The UK benchmark FTSE 100 finished Black Friday, 266 points lower, or 3.6% down, at 7,044.03, its biggest one-day decline since the original Covid crash.

Mid caps offered little protection for investors with the FTSE 250 losing nearly 750 points, or 3.2% as it closed at 22,573.89. Anything travel or leisure related bore the brunt of the selling although commodity, energy and bank stocks also sold off.

European markets fell significantly, following the steep sell-off across Asia, with the Euro Stoxx 50 closing 4.7% down at 4,090.44. The ugly mood extended to Wall Street following the US market’s close for the Thanksgiving holiday on 25 November, with the Dow Jones losing 2.5%, while the S&P 500 dropped 2.3% and the tech-fuelled Nasdaq Composite fell 2.2%.

Bitcoin has also taken a bath, plunging to six-week low $53,700 while oil slumped nearly 11%, with Brent crude losing almost $9 a barrel to $73.30.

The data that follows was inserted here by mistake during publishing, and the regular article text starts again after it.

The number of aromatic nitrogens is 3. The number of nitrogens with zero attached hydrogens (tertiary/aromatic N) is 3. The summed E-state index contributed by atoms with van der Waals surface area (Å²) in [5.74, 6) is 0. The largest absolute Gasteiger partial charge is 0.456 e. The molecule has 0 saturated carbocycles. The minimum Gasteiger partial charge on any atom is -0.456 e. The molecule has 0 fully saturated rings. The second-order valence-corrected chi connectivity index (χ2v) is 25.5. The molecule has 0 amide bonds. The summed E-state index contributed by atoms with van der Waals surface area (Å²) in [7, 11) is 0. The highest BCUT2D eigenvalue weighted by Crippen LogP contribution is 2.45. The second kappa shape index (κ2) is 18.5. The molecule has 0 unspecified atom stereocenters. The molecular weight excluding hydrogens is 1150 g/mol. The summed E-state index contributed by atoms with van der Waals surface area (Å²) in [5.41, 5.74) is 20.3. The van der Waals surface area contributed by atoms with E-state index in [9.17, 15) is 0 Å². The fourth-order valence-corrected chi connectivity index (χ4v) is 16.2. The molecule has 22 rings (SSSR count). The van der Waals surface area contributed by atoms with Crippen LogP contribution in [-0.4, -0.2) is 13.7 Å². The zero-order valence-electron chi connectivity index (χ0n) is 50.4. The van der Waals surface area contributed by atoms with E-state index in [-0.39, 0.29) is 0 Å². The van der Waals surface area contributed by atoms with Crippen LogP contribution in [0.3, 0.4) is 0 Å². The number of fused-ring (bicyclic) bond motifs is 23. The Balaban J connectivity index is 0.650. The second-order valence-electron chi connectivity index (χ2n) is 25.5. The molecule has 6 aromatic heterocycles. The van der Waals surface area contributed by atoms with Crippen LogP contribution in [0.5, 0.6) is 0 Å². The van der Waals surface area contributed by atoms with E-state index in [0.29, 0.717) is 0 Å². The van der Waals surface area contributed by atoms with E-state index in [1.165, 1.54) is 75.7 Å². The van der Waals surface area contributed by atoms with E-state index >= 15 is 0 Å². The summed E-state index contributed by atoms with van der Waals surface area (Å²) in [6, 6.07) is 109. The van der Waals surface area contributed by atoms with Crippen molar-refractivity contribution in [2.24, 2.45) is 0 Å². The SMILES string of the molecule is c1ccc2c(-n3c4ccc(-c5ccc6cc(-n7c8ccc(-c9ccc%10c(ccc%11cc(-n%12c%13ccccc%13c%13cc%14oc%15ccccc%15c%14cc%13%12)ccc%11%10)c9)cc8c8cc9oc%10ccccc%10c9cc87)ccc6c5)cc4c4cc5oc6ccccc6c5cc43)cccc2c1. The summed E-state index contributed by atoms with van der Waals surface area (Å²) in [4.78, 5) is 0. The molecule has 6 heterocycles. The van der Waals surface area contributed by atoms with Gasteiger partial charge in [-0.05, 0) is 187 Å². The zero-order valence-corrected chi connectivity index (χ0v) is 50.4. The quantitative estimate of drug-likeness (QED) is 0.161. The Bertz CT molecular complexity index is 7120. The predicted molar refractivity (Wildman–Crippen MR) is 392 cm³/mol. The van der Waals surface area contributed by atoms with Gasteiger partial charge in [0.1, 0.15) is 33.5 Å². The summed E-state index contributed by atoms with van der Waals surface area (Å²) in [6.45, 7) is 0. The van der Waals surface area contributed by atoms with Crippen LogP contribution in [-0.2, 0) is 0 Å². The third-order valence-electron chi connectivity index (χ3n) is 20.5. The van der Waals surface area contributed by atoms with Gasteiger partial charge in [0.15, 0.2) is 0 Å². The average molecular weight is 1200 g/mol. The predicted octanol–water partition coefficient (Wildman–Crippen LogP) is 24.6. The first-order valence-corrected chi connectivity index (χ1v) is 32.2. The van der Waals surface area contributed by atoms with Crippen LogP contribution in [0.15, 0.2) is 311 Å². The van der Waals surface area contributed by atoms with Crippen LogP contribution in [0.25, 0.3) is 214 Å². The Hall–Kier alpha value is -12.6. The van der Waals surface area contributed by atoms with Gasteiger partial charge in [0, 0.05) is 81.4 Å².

Investors have always known that new variants could well be a problem, but while reports over the past 12 months of possible candidates that might be a concern have come and gone, Omicron is being treated very differently.


The new rules have seen the UK temporarily ban inbound flights from South Africa, Namibia, Zimbabwe, Botswana, Lesotho and Eswatini but while travel bans and newly mandated mask wearing in shops and public transport may be well-supported by the public in the short-term.

Brits find themselves almost back at square one, with questions again being asked about Christmas in populations that are for the most part double-jabbed, and well on the way to being triple jabbed.

This may help to explain the outsized reaction we saw in the likes of airline shares which got absolutely hammered on Red Friday and will certainly continue to be subject to the ebb and flow of worry, as concerns grow as to what the next two weeks will mean for this beleaguered sector.

Concerns about going down the lockdown route may also explain why governments are going in hard early on, because they fear the consequences of trying to impose another Christmas lockdown. Investors may return to past lockdown winners like Zoom, Peloton and Netflix, whose shares have firmed in recent days, although we will have to see if this trend sticks.